• The Hill newspaper points out that the Mica bill actually produced a rare consensus between the U.S. Chamber of Commerce and the AFL-CIO. They both decried the lack of funding. “It is astonishing and unconscionable that the House Republican leadership would push a surface transportation re-authorization bill that would gut current infrastructure investment by a third and obliterate over half a million jobs in the next year alone,” said AFL-CIO President Richard Trumka in a statement. The Chamber’s Janet Kavinoky called the investment levels “unacceptable.” “Cuts will destroy—rather than support—existing jobs and will not enable creation of the additional jobs needed to put the 16.3 percent of unemployed workers in the construction industry back to work.”
  • School Transportation News Online points out that the Mica bill would eliminate the Safe Routes to School Program.

Other Transportation News of Note

  • There is talk in Georgia of moving the date of the vote on regional sales taxes to fund transportation projects next year to help improve their chances of success. The Atlanta Journal-Constitution’s political insider Jim Galloway writes about it in this post. Susan McCord of the Augusta Chronicle writes this week about the challenges of prioritizing transportation projects in the Augusta area in advance of the vote. The meanwhile looks at the Atlanta Regional Transportation Roundtable’s work to narrow down their list of projects and what it means for neighboring Fayette County, Georgia.
  • By the way, Georgia transportation officials may be able to find some good news in the analysis of a national phone survey about tax options for funding transportation released by the Mineta Transportation Institute. The survey revealed that Americans are more willing to support higher gas taxes or a new mileage fee if the additional revenue is tied to specific transportation investments.
  • In my article on transportation and trade in this month’s issue of Capitol Ideas, I write about how officials in Washington state argue that new tolls may be necessary to help fund a new I-5 bridge over the Columbia River but a conservative political activist named Tim Eyman could stand in the way of that plan. Well, it now appears that Eyman turned in enough signatures earlier this month to put a measure on the 2012 ballot that could put new restrictions on tolls in the state. Eyman’s initiative would call for ending tolls on a road or bridge once the project’s construction is paid off and require tolls to stay at the same price all day (rather than rise and fall at different times of day and according to different congestion levels—which is known as congestion pricing). The initiative would also reinforce state laws that keep tolls on one road or bridge from being used to pay for another project and call for the legislature rather than the state Transportation Commission to set toll rates. Eyman believes toll rate decisions should be made by state legislators that the public can throw out of office if they so choose rather than by the “unelected bureaucrats” on the commission. There is more about the initiative in this article from The Olympian newspaper. The Seattle Times reports this week that Washington is considering tolling the I-5 express lanes through North Seattle. Officials believe toll revenue could support $185 million in construction bonds to help pay for repairs and improvements on the interstate.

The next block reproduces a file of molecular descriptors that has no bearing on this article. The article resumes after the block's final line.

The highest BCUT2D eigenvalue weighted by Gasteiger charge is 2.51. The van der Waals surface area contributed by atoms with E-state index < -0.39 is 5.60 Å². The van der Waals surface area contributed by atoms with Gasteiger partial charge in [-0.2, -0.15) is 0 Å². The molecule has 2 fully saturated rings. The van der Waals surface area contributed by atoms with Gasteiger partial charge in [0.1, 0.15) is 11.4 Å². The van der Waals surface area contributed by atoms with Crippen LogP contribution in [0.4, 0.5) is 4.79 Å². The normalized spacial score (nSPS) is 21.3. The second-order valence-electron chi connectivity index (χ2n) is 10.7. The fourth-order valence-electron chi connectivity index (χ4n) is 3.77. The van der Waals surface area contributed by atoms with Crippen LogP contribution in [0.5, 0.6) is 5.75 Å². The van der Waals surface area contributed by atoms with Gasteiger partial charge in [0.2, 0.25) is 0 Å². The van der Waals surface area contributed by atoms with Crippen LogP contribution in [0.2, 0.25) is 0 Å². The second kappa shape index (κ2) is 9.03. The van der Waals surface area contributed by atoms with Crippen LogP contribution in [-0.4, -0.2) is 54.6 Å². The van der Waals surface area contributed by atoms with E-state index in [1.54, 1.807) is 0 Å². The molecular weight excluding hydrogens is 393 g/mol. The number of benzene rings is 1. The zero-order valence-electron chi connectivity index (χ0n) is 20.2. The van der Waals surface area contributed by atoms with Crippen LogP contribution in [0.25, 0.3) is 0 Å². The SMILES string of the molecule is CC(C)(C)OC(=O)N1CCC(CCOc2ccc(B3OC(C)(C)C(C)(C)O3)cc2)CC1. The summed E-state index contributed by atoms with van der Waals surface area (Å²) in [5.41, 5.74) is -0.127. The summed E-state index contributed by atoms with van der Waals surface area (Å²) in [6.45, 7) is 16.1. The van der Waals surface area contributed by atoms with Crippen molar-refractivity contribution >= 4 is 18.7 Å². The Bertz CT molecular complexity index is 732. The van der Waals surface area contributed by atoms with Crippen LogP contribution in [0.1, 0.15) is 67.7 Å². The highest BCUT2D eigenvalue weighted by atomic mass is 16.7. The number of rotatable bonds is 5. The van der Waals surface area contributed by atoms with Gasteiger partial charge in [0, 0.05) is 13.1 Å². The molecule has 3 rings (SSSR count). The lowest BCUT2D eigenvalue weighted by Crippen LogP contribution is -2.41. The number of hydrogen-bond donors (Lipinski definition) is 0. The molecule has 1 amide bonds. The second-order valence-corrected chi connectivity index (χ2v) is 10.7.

• I blogged recently (see here and here) about the Texas Department of Transportation’s Request for Information from private infrastructure firms to build and operate the Grand Parkway, a proposed 184-mile outer loop in the Houston area also known as State Highway 99. The Houston Chronicle reports this week that TxDOT received RFI submissions from 23 companies or groups including Spanish toll road developer Cintra/Meridiam and China Construction America, a subsidiary of China State Construction Engineering Group. The complete list of companies can be found here, though their submissions were not made public.